Cold War and war in Korea

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Air Force photograph

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In practice, the Army Air Forces became virtually independent of the Army during World War II, but its leaders wanted formal independence.

In November 1945, Gen. Dwight D. Eisenhower became Army Chief of Staff, while Gen. Carl Spaatz began to assume the duties of Commanding General, Army Air Forces, in anticipation of Arnold’s announced retirement.

One of Eisenhower’s first actions was to appoint a board of officers, headed by Lt. Gen. William H. Simpson, to prepare a definitive plan for the reorganization of the Army and the Air Force that could be affected without enabling legislation and would provide for the separation of the Air Force from the Army.

On Jan. 29, 1946, Eisenhower and Spaatz agreed on an Air Force organization [composed of] the Strategic Air Command, the Air Defense Command, the Tactical Air Command, the Air Transport Command and the supporting Air Technical Service Command, Air Training Command, the Air University, and the Air Force Center.”

Over the continuing objections of the Navy, the United States Department of the Air Force was created by the National Security Act of 1947. That act became effective Sept. 18, 1947, when the first secretary of the Air Force, Stuart Symington, took office. In 1948, the service chiefs agreed on usage of air assets under the Key West Agreement.

The newly formed U.S. Air Force quickly began establishing its own identity.

Army Air Fields were renamed Air Force Bases and personnel were soon being issued new uniforms with new rank insignia. Once the new Air Force was free of army domination, its first job was to discard the old and inadequate ground army organizational structure. This was the “Base Plan” where the combat group commander reported to the base commander, who was often regular army, with no flying experience.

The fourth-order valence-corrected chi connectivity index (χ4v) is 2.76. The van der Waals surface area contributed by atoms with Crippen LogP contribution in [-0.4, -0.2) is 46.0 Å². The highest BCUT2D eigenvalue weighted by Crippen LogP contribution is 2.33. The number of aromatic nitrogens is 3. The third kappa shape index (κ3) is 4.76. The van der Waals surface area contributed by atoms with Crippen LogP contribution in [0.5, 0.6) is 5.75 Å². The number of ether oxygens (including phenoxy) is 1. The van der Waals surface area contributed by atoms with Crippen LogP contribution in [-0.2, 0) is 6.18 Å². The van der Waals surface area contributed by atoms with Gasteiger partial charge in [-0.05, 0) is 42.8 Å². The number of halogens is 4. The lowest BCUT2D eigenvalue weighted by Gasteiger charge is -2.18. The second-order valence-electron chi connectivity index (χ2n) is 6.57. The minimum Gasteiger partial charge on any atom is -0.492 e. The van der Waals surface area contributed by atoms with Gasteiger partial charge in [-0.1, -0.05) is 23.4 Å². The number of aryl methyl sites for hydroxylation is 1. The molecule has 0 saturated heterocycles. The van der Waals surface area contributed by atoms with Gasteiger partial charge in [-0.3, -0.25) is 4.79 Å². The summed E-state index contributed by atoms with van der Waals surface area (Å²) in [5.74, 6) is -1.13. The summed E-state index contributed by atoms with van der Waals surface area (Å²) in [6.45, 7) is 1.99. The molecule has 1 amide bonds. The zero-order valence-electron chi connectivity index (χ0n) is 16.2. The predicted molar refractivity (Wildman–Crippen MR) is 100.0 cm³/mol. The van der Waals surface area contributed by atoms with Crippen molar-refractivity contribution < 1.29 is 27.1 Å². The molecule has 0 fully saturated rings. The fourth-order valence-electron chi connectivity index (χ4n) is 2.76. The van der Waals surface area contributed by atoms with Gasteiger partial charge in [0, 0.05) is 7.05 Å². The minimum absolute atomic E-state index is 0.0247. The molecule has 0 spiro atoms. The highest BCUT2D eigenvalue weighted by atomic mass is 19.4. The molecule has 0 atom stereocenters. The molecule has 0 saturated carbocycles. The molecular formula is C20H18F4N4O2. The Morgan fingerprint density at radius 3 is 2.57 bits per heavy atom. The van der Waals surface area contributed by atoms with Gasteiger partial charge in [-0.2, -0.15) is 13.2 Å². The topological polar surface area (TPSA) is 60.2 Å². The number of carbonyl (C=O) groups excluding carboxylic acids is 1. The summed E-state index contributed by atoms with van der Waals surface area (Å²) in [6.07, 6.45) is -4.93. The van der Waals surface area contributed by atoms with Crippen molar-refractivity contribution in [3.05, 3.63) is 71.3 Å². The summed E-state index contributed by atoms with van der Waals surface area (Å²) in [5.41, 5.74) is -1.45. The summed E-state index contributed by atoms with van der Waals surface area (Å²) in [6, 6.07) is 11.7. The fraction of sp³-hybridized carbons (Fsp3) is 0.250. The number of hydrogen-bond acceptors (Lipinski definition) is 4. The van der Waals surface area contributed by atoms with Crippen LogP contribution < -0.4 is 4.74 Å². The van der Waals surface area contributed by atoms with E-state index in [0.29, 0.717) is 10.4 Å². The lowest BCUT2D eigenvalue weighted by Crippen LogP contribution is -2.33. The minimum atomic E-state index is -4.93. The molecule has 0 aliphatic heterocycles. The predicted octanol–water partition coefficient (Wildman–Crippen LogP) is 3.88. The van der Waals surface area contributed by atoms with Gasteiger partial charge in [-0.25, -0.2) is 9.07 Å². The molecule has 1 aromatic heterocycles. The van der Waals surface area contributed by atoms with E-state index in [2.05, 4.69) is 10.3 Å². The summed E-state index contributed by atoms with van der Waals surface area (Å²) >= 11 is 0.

Spaatz established a new policy, “No tactical commander should be subordinate to the station commander.”

This resulted in a search for a better arrangement.

The commander of the 15th Air Force, Maj. Gen. Charles Born, proposed the Provisional Wing Plan, which basically reversed the situation and put the wing commander over the base commander. The U.S. Air Force basic organizational unit became the Base-Wing.

Under this plan, the base support functions — supply, base operations, transportation, security, and medical were assigned to squadrons, usually commanded by a major or lieutenant colonel. All of these squadrons were assigned to a Combat Support Group, commanded by a Base Commander, usually a colonel.

Combat fighter or bomber squadrons were assigned to the Combat Group, a holdover from the USAAF Group. All of these groups, both combat and combat support, were in turn assigned to the Wing, commanded by a Wing Commander.

This way the Wing Commander commanded both the combat operational elements on the base as well as the non-operational elements. The Wing Commander was an experienced air combat leader, usually a Colonel or Brigadier General.

All of the hierarchical organizations carried the same numerical designation. In this manner, for example, the 28th became the designation for the Wing and all the subordinate groups and squadrons beneath it. As a result, the base and the wing became one and the same unit.

On June 6, 1952, the legacy combat groups were inactivated and the operational Combat Squadrons were assigned directly to the Wing. The World War II history, lineage and honors of the combat group were bestowed on the Wing upon its inactivation.